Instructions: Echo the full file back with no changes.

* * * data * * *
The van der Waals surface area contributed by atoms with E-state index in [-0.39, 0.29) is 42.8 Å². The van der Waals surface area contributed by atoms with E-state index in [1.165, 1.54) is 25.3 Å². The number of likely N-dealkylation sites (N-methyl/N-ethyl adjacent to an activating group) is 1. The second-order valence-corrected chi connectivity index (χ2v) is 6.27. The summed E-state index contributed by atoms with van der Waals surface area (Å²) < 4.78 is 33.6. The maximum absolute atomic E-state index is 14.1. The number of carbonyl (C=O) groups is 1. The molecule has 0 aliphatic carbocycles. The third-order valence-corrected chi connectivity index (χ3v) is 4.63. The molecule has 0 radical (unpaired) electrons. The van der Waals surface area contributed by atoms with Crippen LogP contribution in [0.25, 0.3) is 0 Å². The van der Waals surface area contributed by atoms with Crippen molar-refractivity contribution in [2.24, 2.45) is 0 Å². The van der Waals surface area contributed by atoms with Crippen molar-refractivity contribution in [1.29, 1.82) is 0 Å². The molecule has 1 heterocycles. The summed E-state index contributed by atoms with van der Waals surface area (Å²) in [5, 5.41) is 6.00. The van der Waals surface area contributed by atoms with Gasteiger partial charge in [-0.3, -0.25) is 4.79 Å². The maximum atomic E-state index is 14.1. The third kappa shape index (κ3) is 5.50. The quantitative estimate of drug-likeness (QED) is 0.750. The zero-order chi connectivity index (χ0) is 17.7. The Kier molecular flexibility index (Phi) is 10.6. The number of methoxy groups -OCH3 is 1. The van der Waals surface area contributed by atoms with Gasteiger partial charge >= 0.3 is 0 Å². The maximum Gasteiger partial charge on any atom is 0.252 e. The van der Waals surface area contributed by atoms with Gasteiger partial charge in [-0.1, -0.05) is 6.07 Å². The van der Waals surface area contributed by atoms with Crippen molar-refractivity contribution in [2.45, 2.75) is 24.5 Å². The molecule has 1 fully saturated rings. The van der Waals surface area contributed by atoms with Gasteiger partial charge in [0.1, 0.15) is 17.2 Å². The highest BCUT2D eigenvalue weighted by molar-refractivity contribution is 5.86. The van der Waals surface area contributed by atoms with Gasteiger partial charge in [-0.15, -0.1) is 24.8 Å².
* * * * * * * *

The van der Waals surface area contributed by atoms with E-state index in [-0.39, 0.29) is 42.8 Å². The van der Waals surface area contributed by atoms with E-state index in [1.165, 1.54) is 25.3 Å². The number of likely N-dealkylation sites (N-methyl/N-ethyl adjacent to an activating group) is 1. The second-order valence-corrected chi connectivity index (χ2v) is 6.27. The summed E-state index contributed by atoms with van der Waals surface area (Å²) < 4.78 is 33.6. The maximum absolute atomic E-state index is 14.1. The number of carbonyl (C=O) groups is 1. The molecule has 0 aliphatic carbocycles. The third-order valence-corrected chi connectivity index (χ3v) is 4.63. The molecule has 0 radical (unpaired) electrons. The van der Waals surface area contributed by atoms with Crippen LogP contribution in [0.25, 0.3) is 0 Å². The van der Waals surface area contributed by atoms with Crippen molar-refractivity contribution in [2.24, 2.45) is 0 Å². The van der Waals surface area contributed by atoms with Crippen molar-refractivity contribution in [1.29, 1.82) is 0 Å². The molecule has 1 heterocycles. The summed E-state index contributed by atoms with van der Waals surface area (Å²) in [5, 5.41) is 6.00. The van der Waals surface area contributed by atoms with Gasteiger partial charge in [-0.3, -0.25) is 4.79 Å². The maximum atomic E-state index is 14.1. The third kappa shape index (κ3) is 5.50. The quantitative estimate of drug-likeness (QED) is 0.750. The zero-order chi connectivity index (χ0) is 17.7. The Kier molecular flexibility index (Phi) is 10.6. The number of methoxy groups -OCH3 is 1. The van der Waals surface area contributed by atoms with Gasteiger partial charge >= 0.3 is 0 Å². The maximum Gasteiger partial charge on any atom is 0.252 e. The van der Waals surface area contributed by atoms with Gasteiger partial charge in [-0.1, -0.05) is 6.07 Å². The van der Waals surface area contributed by atoms with Crippen molar-refractivity contribution in [2.45, 2.75) is 24.5 Å². The molecule has 1 fully saturated rings. The van der Waals surface area contributed by atoms with Gasteiger partial charge in [0.1, 0.15) is 17.2 Å². The highest BCUT2D eigenvalue weighted by molar-refractivity contribution is 5.86. The van der Waals surface area contributed by atoms with Gasteiger partial charge in [-0.15, -0.1) is 24.8 Å².